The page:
Verbs Boyer:                      Big hand.

Courtney Baker:               … Also known as the Narwhal disbeliever, Jaworski.

Speaker 4:                           Sit down, have a seat.

Verbs Boyer:                      Standing ovations, all over the stadium.

Courtney Baker:               What I love is obviously-

Verbs Boyer:                      Nick Jaworski.

Courtney Baker:               … Nick has control over all those sound effects. It was the most obnoxious cheering that just kept going on. That has got to be an Ingram for with a three wing people.

Nick Jaworski:                    No, I’m just excited to be here anytime that we can help solve my problems and I get paid for it. That’s a real win.

Courtney Baker:               True.

Verbs Boyer:                      Yeah. That’s the triple win right there.

Nick Jaworski:                    Yeah.

Verbs Boyer:                      So as we mentioned at the beginning Nick, you are our test subject for the day as we walk through a few guiding principles to help fill out those gold detail pages completely, especially once you get to the reward section. So there’s a few principles we’re going to walk you through. One of them is just to try goal related rewards, that’s principle number one. Principle number two is to create celebratory experiences. Principle number three is involve your community. Principle number four is practice generosity. And principle number five that we’ll talk about is build a small rewards bank. So, all of those principles together will help us completely and totally fill out those gold detail pages.

Courtney Baker:               Okay. So the first principle again is to try goal related rewards. This one is pretty straightforward and I think what we think about, it’s like, “Okay, if I’m going to run a marathon, I can get some new active wear from Vuori.” Or wherever your favorite place is to get new active wear-

Verbs Boyer:                      Marshalls.

Courtney Baker:               … Or Marshalls. If your goal was to cook through an entire cookbook, maybe you get a new pan, or that Instagram tool set that you’ve been looking at. So pretty straightforward. It’s like, “Hey, if you hit the goal, then you reward yourself with a gift.” And I know for a lot of you listening, you may fall in my camp, which is you get in the rut of the goal itself being the reward. For me, I’m like, “Oh, I don’t need anything extra. Just the achievement.” Aura of achieving the goal is just so much reward in itself. But I will say even for people like me, it does give you a little… It almost causes you to celebrate it even more in a different way. So, Nick since you’re here, do you have any goals that you’re pursuing that you think maybe having a goal related reward would work well for?

Nick Jaworski:                    Well, I guess let me ask you first, do either of you either now or previously have examples of this for yourself?

Verbs Boyer:                      Yes. So I’ll say this because I think I fall in the same category. Most of the time as what Courtney just mentioned is, I feel like if I’m setting or framing the goal properly then the achievement of that goal is satisfactory enough. But I do agree with that caveat that it actually helps you celebrate it a little bit more. So with that being said, there are goals for some reason, just because I’m somewhat of a sneaker guy. I feel like all my goal rewards are attached to it.

Courtney Baker:               Mm-hmm.

Verbs Boyer:                      Getting a new pair of sneakers regardless of what domain they fall in. Yeah. So, it’ll be if I remember one year I had a goal of… Well I ran a 5k, so the completion of that 5k was a pair of sneakers.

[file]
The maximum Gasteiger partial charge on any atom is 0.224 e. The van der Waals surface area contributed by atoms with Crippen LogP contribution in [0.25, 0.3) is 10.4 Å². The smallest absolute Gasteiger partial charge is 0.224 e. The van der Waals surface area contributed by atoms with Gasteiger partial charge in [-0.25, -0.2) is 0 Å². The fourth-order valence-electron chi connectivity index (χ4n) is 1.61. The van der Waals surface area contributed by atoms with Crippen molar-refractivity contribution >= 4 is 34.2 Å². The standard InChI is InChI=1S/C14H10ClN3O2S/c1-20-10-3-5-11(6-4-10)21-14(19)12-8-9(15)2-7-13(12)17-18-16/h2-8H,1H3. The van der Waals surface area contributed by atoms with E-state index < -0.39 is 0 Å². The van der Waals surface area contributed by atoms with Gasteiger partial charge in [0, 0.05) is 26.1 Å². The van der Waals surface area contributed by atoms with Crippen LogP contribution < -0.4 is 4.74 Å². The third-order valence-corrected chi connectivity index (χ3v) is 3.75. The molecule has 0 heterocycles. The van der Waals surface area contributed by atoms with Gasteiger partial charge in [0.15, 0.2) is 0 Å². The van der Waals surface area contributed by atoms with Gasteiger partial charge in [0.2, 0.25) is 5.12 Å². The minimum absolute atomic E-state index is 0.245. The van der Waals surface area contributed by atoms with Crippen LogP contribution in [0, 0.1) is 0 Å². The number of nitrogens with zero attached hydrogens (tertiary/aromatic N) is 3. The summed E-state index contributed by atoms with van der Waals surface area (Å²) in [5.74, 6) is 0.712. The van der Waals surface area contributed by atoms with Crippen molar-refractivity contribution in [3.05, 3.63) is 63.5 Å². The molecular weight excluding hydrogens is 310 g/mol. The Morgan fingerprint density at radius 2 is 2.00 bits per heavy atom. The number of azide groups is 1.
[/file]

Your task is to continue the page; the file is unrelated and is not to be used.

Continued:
Courtney Baker:               I love this idea. I think collectively as a tribe, a community that listens to this podcast, let’s just all do that. You know what I mean? Everybody gets new tennis shoes for any goal achievement. I think we would all be happier people, it would just be awesome.

Nick Jaworski:                    Full focus sneaks.

Courtney Baker:               I think that’s a really good. Yes, I’m feeling a spinoff coming very shortly.

Verbs Boyer:                      Yes. It needs to be a thing.

Courtney Baker:               I’m really not good at… I’m so future oriented that sometimes it’s hard for me to even remember all the goals and all the rewards without me bowling out my stack of players, start flipping through them.

Verbs Boyer:                      Wait, I’m sure you certainly, you would’ve had one… How did you acquire your Peloton set up? Was that a reward or that was just like, “I’m going to do it.” But are there any accessories that you may have-

Courtney Baker:               Yes, I think-.

Verbs Boyer:                      … Rewarded yourself with?

Courtney Baker:               … Yeah. I’m pretty sure when I finished my first challenge on the bike that I got some new gear that I was wanting. I do also like is when you’re married, if your spouse is pursuing a goal and their reward also helps you. So it’s also how we got our weight set was, he was pursuing a goal and then when he got it then we got the weight set. So just pro tip here, try to implement-

Verbs Boyer:                      Tag team those rewards.

Courtney Baker:               … Your partner. Yeah, those rewards can help everybody involved. So yeah, that’s… Oh, you know what? I just remembered one specifically, and this is a great one. I can’t believe I forgot this. I had a big work goal that I was pursuing a couple of years ago and I really wanted this nice piece of art for my house, but it was more than what I would normally buy for myself. And so I set aside like, “Hey, if I get this work goal, I’m going to get this piece of art.” And, it still hangs in my dining room. I just, I loved it. And, so that was my reward. And as a nice reminder as I’m like in my house like, “Oh, that was something big and felt really hard at the time that I achieved.”